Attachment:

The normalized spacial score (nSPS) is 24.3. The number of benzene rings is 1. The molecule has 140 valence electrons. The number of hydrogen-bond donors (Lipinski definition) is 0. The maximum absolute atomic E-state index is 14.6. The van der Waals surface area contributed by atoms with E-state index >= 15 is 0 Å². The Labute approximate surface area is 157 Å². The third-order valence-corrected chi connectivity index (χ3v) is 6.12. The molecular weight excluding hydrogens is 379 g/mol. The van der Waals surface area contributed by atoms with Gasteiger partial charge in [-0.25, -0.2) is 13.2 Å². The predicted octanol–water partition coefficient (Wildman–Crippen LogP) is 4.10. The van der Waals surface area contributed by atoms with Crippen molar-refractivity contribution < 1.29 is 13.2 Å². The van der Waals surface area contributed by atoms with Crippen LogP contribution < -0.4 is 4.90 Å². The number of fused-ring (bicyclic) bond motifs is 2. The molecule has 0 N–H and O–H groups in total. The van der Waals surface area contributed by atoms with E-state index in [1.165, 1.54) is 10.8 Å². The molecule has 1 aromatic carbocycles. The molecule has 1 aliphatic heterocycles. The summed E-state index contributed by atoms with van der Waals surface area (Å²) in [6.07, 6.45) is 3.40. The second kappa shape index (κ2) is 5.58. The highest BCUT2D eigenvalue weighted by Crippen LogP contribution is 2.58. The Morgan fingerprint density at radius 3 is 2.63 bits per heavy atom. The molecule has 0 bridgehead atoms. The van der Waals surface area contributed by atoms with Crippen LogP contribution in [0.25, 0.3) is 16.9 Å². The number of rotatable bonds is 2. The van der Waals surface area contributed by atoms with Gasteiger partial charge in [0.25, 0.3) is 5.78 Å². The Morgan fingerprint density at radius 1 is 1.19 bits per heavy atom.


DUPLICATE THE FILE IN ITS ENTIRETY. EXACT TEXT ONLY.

The normalized spacial score (nSPS) is 24.3. The number of benzene rings is 1. The molecule has 140 valence electrons. The number of hydrogen-bond donors (Lipinski definition) is 0. The maximum absolute atomic E-state index is 14.6. The van der Waals surface area contributed by atoms with E-state index >= 15 is 0 Å². The Labute approximate surface area is 157 Å². The third-order valence-corrected chi connectivity index (χ3v) is 6.12. The molecular weight excluding hydrogens is 379 g/mol. The van der Waals surface area contributed by atoms with Gasteiger partial charge in [-0.25, -0.2) is 13.2 Å². The predicted octanol–water partition coefficient (Wildman–Crippen LogP) is 4.10. The van der Waals surface area contributed by atoms with Crippen molar-refractivity contribution < 1.29 is 13.2 Å². The van der Waals surface area contributed by atoms with Crippen LogP contribution < -0.4 is 4.90 Å². The number of fused-ring (bicyclic) bond motifs is 2. The molecule has 0 N–H and O–H groups in total. The van der Waals surface area contributed by atoms with E-state index in [1.165, 1.54) is 10.8 Å². The molecule has 1 aromatic carbocycles. The molecule has 1 aliphatic heterocycles. The summed E-state index contributed by atoms with van der Waals surface area (Å²) in [6.07, 6.45) is 3.40. The second kappa shape index (κ2) is 5.58. The highest BCUT2D eigenvalue weighted by Crippen LogP contribution is 2.58. The Morgan fingerprint density at radius 3 is 2.63 bits per heavy atom. The molecule has 0 bridgehead atoms. The van der Waals surface area contributed by atoms with Crippen LogP contribution in [0.25, 0.3) is 16.9 Å². The number of rotatable bonds is 2. The van der Waals surface area contributed by atoms with Gasteiger partial charge in [0.25, 0.3) is 5.78 Å². The Morgan fingerprint density at radius 1 is 1.19 bits per heavy atom.